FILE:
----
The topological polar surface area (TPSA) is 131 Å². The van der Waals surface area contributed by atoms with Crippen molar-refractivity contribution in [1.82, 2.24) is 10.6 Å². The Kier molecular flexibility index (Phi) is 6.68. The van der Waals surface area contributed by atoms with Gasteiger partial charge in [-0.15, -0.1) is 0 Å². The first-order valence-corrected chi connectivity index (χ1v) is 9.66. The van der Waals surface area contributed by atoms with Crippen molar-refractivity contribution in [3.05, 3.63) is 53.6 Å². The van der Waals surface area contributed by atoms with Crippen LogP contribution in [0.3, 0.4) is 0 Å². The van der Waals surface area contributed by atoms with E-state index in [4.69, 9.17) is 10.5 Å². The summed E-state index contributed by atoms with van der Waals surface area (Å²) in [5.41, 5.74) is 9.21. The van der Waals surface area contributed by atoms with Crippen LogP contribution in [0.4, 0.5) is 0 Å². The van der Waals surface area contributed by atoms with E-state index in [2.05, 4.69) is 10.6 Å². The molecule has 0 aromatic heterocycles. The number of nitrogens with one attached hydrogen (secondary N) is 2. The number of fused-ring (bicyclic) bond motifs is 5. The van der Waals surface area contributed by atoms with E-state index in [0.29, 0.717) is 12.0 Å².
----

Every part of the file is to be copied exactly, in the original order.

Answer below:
The topological polar surface area (TPSA) is 131 Å². The van der Waals surface area contributed by atoms with Crippen molar-refractivity contribution in [1.82, 2.24) is 10.6 Å². The Kier molecular flexibility index (Phi) is 6.68. The van der Waals surface area contributed by atoms with Gasteiger partial charge in [-0.15, -0.1) is 0 Å². The first-order valence-corrected chi connectivity index (χ1v) is 9.66. The van der Waals surface area contributed by atoms with Crippen molar-refractivity contribution in [3.05, 3.63) is 53.6 Å². The van der Waals surface area contributed by atoms with Crippen LogP contribution in [0.3, 0.4) is 0 Å². The van der Waals surface area contributed by atoms with E-state index in [4.69, 9.17) is 10.5 Å². The summed E-state index contributed by atoms with van der Waals surface area (Å²) in [5.41, 5.74) is 9.21. The van der Waals surface area contributed by atoms with Crippen LogP contribution in [0.4, 0.5) is 0 Å². The van der Waals surface area contributed by atoms with E-state index in [2.05, 4.69) is 10.6 Å². The molecule has 0 aromatic heterocycles. The number of nitrogens with one attached hydrogen (secondary N) is 2. The number of fused-ring (bicyclic) bond motifs is 5. The van der Waals surface area contributed by atoms with E-state index in [0.29, 0.717) is 12.0 Å².